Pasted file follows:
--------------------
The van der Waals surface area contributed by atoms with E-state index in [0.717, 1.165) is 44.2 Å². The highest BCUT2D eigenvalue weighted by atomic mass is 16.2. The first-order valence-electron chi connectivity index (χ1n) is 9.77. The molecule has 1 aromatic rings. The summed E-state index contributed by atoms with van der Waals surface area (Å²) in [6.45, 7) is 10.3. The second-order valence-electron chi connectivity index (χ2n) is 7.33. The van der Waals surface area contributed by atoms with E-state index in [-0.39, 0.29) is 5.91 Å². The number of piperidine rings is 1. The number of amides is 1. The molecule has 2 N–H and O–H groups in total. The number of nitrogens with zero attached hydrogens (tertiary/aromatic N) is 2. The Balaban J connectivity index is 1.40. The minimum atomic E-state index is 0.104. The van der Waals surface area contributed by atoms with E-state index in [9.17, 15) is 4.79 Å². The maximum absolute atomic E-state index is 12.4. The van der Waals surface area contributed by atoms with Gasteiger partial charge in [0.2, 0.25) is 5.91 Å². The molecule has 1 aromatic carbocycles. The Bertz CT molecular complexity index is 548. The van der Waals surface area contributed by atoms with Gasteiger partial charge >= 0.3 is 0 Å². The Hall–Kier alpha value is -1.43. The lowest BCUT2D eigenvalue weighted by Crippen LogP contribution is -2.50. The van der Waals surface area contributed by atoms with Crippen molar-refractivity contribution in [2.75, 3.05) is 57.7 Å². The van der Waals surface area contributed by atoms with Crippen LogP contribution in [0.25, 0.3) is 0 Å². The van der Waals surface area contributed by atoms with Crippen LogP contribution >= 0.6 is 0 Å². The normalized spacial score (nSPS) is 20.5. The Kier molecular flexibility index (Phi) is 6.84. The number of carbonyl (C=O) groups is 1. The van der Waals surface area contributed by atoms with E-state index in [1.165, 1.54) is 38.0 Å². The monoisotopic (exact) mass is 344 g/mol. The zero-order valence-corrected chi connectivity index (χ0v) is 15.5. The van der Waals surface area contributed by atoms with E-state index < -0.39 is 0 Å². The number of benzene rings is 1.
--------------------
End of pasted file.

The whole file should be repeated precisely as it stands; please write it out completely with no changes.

The van der Waals surface area contributed by atoms with E-state index in [0.717, 1.165) is 44.2 Å². The highest BCUT2D eigenvalue weighted by atomic mass is 16.2. The first-order valence-electron chi connectivity index (χ1n) is 9.77. The molecule has 1 aromatic rings. The summed E-state index contributed by atoms with van der Waals surface area (Å²) in [6.45, 7) is 10.3. The second-order valence-electron chi connectivity index (χ2n) is 7.33. The van der Waals surface area contributed by atoms with E-state index in [-0.39, 0.29) is 5.91 Å². The number of piperidine rings is 1. The number of amides is 1. The molecule has 2 N–H and O–H groups in total. The number of nitrogens with zero attached hydrogens (tertiary/aromatic N) is 2. The Balaban J connectivity index is 1.40. The minimum atomic E-state index is 0.104. The van der Waals surface area contributed by atoms with E-state index in [9.17, 15) is 4.79 Å². The maximum absolute atomic E-state index is 12.4. The van der Waals surface area contributed by atoms with Gasteiger partial charge in [0.2, 0.25) is 5.91 Å². The molecule has 1 aromatic carbocycles. The Bertz CT molecular complexity index is 548. The van der Waals surface area contributed by atoms with Gasteiger partial charge >= 0.3 is 0 Å². The Hall–Kier alpha value is -1.43. The lowest BCUT2D eigenvalue weighted by Crippen LogP contribution is -2.50. The van der Waals surface area contributed by atoms with Crippen molar-refractivity contribution in [2.75, 3.05) is 57.7 Å². The van der Waals surface area contributed by atoms with Crippen LogP contribution in [0.25, 0.3) is 0 Å². The van der Waals surface area contributed by atoms with Crippen LogP contribution >= 0.6 is 0 Å². The normalized spacial score (nSPS) is 20.5. The Kier molecular flexibility index (Phi) is 6.84. The number of carbonyl (C=O) groups is 1. The van der Waals surface area contributed by atoms with E-state index in [1.165, 1.54) is 38.0 Å². The monoisotopic (exact) mass is 344 g/mol. The zero-order valence-corrected chi connectivity index (χ0v) is 15.5. The van der Waals surface area contributed by atoms with E-state index < -0.39 is 0 Å². The number of benzene rings is 1.